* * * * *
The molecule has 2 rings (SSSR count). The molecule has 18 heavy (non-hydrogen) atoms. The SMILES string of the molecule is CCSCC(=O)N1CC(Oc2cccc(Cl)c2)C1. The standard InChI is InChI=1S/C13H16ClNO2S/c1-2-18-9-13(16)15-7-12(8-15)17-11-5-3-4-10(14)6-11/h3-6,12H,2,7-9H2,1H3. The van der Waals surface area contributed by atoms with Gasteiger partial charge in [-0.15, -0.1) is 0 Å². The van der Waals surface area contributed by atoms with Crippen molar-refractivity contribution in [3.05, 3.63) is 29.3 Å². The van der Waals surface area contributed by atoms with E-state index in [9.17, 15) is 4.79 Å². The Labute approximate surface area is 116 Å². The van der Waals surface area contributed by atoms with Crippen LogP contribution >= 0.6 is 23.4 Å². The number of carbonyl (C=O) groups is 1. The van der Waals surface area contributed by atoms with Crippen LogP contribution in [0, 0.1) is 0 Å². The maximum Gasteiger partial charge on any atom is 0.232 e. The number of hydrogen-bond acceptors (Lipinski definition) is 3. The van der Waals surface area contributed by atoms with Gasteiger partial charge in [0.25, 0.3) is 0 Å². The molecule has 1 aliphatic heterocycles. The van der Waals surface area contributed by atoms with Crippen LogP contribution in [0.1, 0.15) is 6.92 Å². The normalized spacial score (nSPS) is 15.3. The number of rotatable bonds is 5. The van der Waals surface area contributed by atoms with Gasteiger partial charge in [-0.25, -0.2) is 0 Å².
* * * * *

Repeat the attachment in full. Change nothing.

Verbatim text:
The molecule has 2 rings (SSSR count). The molecule has 18 heavy (non-hydrogen) atoms. The SMILES string of the molecule is CCSCC(=O)N1CC(Oc2cccc(Cl)c2)C1. The standard InChI is InChI=1S/C13H16ClNO2S/c1-2-18-9-13(16)15-7-12(8-15)17-11-5-3-4-10(14)6-11/h3-6,12H,2,7-9H2,1H3. The van der Waals surface area contributed by atoms with Gasteiger partial charge in [-0.15, -0.1) is 0 Å². The van der Waals surface area contributed by atoms with Crippen molar-refractivity contribution in [3.05, 3.63) is 29.3 Å². The van der Waals surface area contributed by atoms with E-state index in [9.17, 15) is 4.79 Å². The Labute approximate surface area is 116 Å². The van der Waals surface area contributed by atoms with Crippen LogP contribution >= 0.6 is 23.4 Å². The number of carbonyl (C=O) groups is 1. The van der Waals surface area contributed by atoms with Crippen LogP contribution in [0, 0.1) is 0 Å². The maximum Gasteiger partial charge on any atom is 0.232 e. The number of hydrogen-bond acceptors (Lipinski definition) is 3. The van der Waals surface area contributed by atoms with Gasteiger partial charge in [0.25, 0.3) is 0 Å². The molecule has 1 aliphatic heterocycles. The van der Waals surface area contributed by atoms with Crippen LogP contribution in [0.1, 0.15) is 6.92 Å². The normalized spacial score (nSPS) is 15.3. The number of rotatable bonds is 5. The van der Waals surface area contributed by atoms with Gasteiger partial charge in [-0.25, -0.2) is 0 Å².